And finally, new for 2023 is the 40th Anniversary Special Edition which is based on the SR5 Premium Grade. It is available in three colors: White, Midnight Black Metallic and Barcelona Red Metallic. It comes with bronze-colored 17-inch alloy wheels, a body-color-matching TOYOTA heritage grille and a bronze-colored 40th Anniversary exterior tailgate badge. The biggest eye-catcher, though, is likely the heritage graphics package created for this anniversary model. As an homage to early Toyota racers, the 4Runner 40th Anniversary Edition will be wearing retro-inspired yellow/orange/red body graphics. Inside, it gets exclusive badging on the center console and features a bronze-colored cross-stitch shift knob, bronze-colored seat stitching, 40th Anniversary floormats and a 40th Anniversary logo on the Black SofTex-trimmed seats. Topping it off is a standard power moonroof. Get one while you can as it will be a one-year limited run of 4,040 units.
Road Performance (+/-)
All 4Runners get the same 4.0L V6 that pushes out 270 horsepower and 278 pound-feet of torque. It's an older powertrain but proven reliable. It pairs with an outdated five-speed automatic transmission that is sluggish as it shifts through the gears. It feels heavy as you hit the accelerator to deliver a 0-60 time of 7.7 seconds. Once it gets going, the road manners are reasonable as it holds its own on the highway and around town. There's significant road noise and hum that comes when you hit the accelerator, the same sounds I get in my 2007 4Runner. As a truck-based SUV, you'll get that truck feeling while driving it.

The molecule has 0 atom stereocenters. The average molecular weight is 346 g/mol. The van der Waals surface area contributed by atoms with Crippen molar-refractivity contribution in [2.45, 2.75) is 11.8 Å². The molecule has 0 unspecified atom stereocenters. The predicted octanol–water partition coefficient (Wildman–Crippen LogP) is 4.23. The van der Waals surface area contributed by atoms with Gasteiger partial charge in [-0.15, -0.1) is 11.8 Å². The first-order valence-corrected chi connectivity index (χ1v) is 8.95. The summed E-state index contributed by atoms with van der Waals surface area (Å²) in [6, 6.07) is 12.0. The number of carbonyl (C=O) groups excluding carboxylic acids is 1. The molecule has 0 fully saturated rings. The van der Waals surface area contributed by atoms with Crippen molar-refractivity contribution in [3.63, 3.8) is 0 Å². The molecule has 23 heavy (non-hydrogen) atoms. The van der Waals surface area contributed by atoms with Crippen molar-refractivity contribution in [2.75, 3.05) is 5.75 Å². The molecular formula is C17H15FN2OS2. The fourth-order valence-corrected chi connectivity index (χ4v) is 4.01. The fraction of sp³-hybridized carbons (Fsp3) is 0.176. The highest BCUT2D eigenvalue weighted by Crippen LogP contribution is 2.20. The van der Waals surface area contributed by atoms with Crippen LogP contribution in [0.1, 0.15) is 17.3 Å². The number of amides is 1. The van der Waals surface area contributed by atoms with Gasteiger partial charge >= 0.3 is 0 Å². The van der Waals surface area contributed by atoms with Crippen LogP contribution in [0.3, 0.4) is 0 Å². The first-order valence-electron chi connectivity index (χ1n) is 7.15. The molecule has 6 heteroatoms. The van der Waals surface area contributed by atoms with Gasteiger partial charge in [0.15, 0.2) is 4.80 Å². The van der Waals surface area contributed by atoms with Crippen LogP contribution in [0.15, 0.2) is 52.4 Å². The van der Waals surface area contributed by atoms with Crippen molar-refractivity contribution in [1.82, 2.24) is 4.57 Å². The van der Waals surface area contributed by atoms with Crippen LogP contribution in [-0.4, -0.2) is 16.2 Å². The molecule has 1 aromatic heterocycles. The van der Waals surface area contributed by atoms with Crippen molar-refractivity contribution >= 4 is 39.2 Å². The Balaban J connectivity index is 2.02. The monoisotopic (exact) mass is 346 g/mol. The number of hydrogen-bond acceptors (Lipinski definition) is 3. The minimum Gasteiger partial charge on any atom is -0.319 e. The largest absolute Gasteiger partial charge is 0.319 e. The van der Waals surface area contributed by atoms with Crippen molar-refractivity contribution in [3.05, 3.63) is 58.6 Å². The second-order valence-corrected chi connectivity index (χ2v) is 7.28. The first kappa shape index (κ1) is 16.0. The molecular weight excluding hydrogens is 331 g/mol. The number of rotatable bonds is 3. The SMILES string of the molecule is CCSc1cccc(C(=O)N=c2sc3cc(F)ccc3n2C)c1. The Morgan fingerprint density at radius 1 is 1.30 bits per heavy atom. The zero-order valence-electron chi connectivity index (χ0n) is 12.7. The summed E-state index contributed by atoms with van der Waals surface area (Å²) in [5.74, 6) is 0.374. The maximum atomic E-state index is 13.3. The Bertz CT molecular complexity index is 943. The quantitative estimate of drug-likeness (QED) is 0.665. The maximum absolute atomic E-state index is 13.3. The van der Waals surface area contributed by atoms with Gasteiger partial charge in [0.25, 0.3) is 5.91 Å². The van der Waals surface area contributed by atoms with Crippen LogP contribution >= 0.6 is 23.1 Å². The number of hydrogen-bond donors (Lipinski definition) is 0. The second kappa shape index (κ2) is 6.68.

It won't win any agility races as steering is soft and not very precise. There's a good amount of lean around corners and occupants will feel some road imperfections. This is improved with the new TRD Sport model that adds X-REAS to the suspension to improve its ride quality on paved roads. If you're comparing it to others, keep in mind that the 4Runner differs from vehicles like the Telluride, Pilot, and Pathfinder which are all on unibody platforms and tuned to have more car-like rides. The ride is worth noting, but it is a somewhat unfair comparison since the 4Runner is truck-based.
Off-Road Performance (+)
Countering everything mentioned above is the 4Runner's ability to go off pavement and conquer most kinds of terrain with ease. For those inexperienced with off-road travel, it's primarily low speed and focuses on a different kind of agility. With 9.6" of ground clearance, the 4Runner comes ready to climb. Shifting into low range is done via a dial control and is intuitive. It features a four-link rear axle and coil-spring suspension. Standard Hill-Start Assist Control (HAC) provides additional control when accelerating from a stop on a steep incline. The system helps to briefly hold the vehicle stationary while the driver transitions from the brake pedal to the accelerator.